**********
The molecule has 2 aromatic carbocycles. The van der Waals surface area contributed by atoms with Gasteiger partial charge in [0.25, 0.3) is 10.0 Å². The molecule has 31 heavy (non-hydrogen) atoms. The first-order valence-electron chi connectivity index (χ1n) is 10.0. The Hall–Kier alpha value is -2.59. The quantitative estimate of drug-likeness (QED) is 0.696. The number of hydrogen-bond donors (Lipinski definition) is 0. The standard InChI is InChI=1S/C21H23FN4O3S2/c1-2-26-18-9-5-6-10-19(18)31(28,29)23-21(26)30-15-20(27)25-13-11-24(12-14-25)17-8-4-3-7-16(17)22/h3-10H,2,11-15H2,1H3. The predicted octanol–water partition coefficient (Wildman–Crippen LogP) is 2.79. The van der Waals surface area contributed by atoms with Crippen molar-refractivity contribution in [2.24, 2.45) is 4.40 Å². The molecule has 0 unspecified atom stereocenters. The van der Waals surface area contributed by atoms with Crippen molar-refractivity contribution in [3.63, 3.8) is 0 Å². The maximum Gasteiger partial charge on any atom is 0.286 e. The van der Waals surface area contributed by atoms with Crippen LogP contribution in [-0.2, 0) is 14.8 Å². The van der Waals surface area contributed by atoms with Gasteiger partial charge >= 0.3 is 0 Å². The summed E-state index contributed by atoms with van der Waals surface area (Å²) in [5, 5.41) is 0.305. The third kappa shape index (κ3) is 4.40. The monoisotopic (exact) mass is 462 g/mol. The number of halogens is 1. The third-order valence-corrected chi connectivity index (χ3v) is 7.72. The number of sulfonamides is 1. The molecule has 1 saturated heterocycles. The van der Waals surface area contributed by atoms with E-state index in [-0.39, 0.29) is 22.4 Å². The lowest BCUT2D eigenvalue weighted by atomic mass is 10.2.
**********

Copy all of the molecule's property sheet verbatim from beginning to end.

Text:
The molecule has 2 aromatic carbocycles. The van der Waals surface area contributed by atoms with Gasteiger partial charge in [0.25, 0.3) is 10.0 Å². The molecule has 31 heavy (non-hydrogen) atoms. The first-order valence-electron chi connectivity index (χ1n) is 10.0. The Hall–Kier alpha value is -2.59. The quantitative estimate of drug-likeness (QED) is 0.696. The number of hydrogen-bond donors (Lipinski definition) is 0. The standard InChI is InChI=1S/C21H23FN4O3S2/c1-2-26-18-9-5-6-10-19(18)31(28,29)23-21(26)30-15-20(27)25-13-11-24(12-14-25)17-8-4-3-7-16(17)22/h3-10H,2,11-15H2,1H3. The predicted octanol–water partition coefficient (Wildman–Crippen LogP) is 2.79. The van der Waals surface area contributed by atoms with Crippen molar-refractivity contribution in [2.24, 2.45) is 4.40 Å². The molecule has 0 unspecified atom stereocenters. The van der Waals surface area contributed by atoms with Crippen molar-refractivity contribution in [3.63, 3.8) is 0 Å². The maximum Gasteiger partial charge on any atom is 0.286 e. The van der Waals surface area contributed by atoms with Crippen LogP contribution in [-0.2, 0) is 14.8 Å². The van der Waals surface area contributed by atoms with Gasteiger partial charge >= 0.3 is 0 Å². The summed E-state index contributed by atoms with van der Waals surface area (Å²) in [5, 5.41) is 0.305. The third kappa shape index (κ3) is 4.40. The monoisotopic (exact) mass is 462 g/mol. The number of halogens is 1. The third-order valence-corrected chi connectivity index (χ3v) is 7.72. The number of sulfonamides is 1. The molecule has 1 saturated heterocycles. The van der Waals surface area contributed by atoms with E-state index in [-0.39, 0.29) is 22.4 Å². The lowest BCUT2D eigenvalue weighted by atomic mass is 10.2.